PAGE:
In honor of Beverly Cleary’s 100th birthday, my 8-year-old has reviewed the Ramona Quimby series:
I love the Ramona Quimby books by Beverly Cleary. I’ve read 8 books in all. I hope you like them too.
I like them because Beezus (which is short for Beatrice!) and Ramona are sisters who always get into trouble.
And they always find a funny solution. One time Beezus thought that Ramona was dead because she couldn’t find Ramona anywhere. When she finally found Ramona, the good news was that Ramona wasn’t dead. The bad news was Ramona was still in big trouble and not for just disappearing.
My favorite book in the series is Ramona and Her Father. I like it because Beezus and Ramona try to stop their father from smoking before he almost…
Well you can read it and find out.
Sam devoured all eight of the Ramona Quimby books on her Kindle, a very modern way to read a series that is more than half a century old. The first story in the series landed on bookshelves in the mid-1950s, when the United States was a different place from what it is now. For example:
- More women are working outside of the home, comprising about half of the workforce today versus 30% in 1950;
- The American population has more than doubled, becoming more racially and ethnically diverse; and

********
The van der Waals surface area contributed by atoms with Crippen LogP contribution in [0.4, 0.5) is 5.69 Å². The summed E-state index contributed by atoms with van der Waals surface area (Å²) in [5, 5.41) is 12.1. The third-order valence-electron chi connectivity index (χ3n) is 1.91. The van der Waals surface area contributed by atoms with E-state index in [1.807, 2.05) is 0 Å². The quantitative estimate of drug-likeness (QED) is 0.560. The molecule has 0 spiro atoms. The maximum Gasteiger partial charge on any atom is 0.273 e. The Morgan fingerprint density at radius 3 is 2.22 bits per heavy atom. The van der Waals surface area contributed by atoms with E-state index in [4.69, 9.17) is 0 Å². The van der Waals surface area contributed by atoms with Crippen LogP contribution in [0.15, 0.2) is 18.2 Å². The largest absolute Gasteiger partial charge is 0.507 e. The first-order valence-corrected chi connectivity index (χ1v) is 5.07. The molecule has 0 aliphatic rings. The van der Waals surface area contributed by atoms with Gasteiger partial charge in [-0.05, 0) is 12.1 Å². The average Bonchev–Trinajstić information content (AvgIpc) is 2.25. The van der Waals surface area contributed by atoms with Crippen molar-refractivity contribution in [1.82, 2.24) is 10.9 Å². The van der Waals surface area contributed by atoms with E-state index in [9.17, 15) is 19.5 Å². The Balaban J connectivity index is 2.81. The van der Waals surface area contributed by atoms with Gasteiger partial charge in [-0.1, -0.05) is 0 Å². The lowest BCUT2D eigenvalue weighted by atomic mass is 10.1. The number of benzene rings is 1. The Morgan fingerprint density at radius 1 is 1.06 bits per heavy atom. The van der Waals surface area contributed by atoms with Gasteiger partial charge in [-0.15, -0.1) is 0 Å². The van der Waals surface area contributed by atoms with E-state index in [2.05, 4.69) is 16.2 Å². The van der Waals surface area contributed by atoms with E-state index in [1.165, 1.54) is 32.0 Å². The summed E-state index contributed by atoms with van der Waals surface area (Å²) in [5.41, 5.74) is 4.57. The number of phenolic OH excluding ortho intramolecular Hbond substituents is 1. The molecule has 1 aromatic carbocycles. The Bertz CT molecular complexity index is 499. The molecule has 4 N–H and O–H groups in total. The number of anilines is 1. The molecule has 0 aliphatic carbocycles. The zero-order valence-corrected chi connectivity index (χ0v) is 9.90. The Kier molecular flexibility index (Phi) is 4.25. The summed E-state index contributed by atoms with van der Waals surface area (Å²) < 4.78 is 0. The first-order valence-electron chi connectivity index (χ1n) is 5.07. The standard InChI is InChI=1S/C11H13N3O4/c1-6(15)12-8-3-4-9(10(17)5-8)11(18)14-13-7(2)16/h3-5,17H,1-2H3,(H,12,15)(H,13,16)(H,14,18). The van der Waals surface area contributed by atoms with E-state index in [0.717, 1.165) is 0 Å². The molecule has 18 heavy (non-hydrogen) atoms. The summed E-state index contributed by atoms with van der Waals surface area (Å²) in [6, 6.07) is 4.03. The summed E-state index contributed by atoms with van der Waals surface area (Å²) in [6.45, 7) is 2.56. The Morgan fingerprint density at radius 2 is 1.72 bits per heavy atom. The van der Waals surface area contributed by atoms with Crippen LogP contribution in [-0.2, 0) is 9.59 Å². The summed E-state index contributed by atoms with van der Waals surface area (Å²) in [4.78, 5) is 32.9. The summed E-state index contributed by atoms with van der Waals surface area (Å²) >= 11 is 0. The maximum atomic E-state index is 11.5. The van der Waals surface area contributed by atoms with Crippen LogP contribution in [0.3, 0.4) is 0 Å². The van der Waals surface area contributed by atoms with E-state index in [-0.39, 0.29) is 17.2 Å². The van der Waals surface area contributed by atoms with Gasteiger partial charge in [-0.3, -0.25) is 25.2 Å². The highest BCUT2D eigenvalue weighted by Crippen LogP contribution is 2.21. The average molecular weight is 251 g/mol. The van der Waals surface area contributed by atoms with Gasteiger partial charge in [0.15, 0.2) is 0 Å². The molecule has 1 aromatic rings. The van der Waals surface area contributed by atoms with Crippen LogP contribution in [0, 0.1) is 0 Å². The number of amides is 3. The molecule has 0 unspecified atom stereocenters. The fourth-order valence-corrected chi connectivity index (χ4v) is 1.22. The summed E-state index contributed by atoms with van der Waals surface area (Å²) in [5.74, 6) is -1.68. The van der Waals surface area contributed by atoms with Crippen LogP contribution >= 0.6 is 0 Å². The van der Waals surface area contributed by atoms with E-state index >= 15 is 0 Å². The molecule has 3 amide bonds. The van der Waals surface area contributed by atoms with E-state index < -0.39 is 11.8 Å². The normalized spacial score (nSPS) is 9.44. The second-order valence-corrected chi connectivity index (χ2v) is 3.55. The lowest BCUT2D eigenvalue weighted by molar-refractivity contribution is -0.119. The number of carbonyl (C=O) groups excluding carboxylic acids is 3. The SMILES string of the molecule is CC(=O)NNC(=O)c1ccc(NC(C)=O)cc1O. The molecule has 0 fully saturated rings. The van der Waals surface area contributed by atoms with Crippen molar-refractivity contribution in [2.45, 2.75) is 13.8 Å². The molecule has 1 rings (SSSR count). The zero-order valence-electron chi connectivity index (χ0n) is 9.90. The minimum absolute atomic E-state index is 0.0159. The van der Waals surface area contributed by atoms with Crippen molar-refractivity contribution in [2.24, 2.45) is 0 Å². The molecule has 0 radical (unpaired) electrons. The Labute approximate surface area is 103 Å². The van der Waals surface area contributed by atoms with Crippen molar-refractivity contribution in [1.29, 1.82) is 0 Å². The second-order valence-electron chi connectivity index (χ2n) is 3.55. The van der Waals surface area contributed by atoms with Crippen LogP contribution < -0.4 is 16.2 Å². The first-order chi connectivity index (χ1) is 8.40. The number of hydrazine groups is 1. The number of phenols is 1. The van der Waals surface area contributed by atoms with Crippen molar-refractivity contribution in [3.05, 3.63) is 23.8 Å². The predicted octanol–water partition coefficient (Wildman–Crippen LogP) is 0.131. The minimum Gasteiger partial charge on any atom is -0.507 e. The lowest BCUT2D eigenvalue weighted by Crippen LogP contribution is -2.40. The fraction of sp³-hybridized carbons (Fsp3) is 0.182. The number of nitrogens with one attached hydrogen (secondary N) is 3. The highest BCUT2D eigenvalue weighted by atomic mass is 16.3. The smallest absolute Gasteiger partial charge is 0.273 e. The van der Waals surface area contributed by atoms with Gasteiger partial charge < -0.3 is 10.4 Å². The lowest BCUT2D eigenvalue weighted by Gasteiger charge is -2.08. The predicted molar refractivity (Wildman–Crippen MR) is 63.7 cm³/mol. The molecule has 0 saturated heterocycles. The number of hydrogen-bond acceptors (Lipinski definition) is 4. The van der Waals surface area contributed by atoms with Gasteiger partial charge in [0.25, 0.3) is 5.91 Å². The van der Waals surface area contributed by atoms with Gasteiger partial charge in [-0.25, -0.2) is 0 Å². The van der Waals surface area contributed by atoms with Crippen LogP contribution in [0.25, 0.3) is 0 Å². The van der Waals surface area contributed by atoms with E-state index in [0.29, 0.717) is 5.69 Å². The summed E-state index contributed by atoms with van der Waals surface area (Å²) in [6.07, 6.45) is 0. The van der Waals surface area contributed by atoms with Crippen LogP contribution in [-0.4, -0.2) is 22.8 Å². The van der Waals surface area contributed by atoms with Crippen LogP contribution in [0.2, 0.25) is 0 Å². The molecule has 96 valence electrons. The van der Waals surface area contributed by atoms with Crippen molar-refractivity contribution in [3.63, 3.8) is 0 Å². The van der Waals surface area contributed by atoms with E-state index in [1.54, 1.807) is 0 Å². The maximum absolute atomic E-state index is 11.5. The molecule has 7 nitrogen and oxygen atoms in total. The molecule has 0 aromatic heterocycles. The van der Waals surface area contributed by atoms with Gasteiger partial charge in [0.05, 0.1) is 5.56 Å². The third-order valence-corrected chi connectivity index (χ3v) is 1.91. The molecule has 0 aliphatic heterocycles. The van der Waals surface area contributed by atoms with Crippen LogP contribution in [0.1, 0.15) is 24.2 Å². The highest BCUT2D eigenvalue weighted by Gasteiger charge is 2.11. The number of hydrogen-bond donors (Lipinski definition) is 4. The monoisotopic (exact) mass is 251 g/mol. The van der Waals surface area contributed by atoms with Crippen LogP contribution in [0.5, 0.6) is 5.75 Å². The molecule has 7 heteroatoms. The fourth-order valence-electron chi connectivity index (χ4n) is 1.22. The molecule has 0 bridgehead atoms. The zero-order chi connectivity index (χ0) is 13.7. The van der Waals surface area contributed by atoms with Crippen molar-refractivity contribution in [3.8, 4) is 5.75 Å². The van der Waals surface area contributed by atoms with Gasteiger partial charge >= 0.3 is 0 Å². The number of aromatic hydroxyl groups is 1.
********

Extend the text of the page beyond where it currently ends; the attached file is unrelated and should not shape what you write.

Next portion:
- Thanks to the proliferation of indoor entertainment and the rise of so-called “helicopter parenting,” among other reasons, the average American child spends far less time outside today than they did in 1950.
Cleary’s series is certainly a product of its time with references to such places as the radio-and-phonograph store, its portrayal of highly independent young children, and its reliance on traditional gender norms. At one point, for example, Ramona’s mother and her friend wonder why a little boy would ever want to play with a ribbon, a “girly” item.
Though Ramona’s world is quite different from ours, my daughter identifies with the Quimby girls. Beezus’s uptight nature, Ramona’s penchant for mischief, and the sororal bond between them are timeless. I have no doubt that generations to come will enjoy reading about Ramona’s antics and Beezus’s frustrations just as much as my children do.
*The picture at the top of this post is what happens when my twins get their hands on Photoshop. (Sam’s response, which she typed herself after reading this post over my shoulder: But mommy let us!)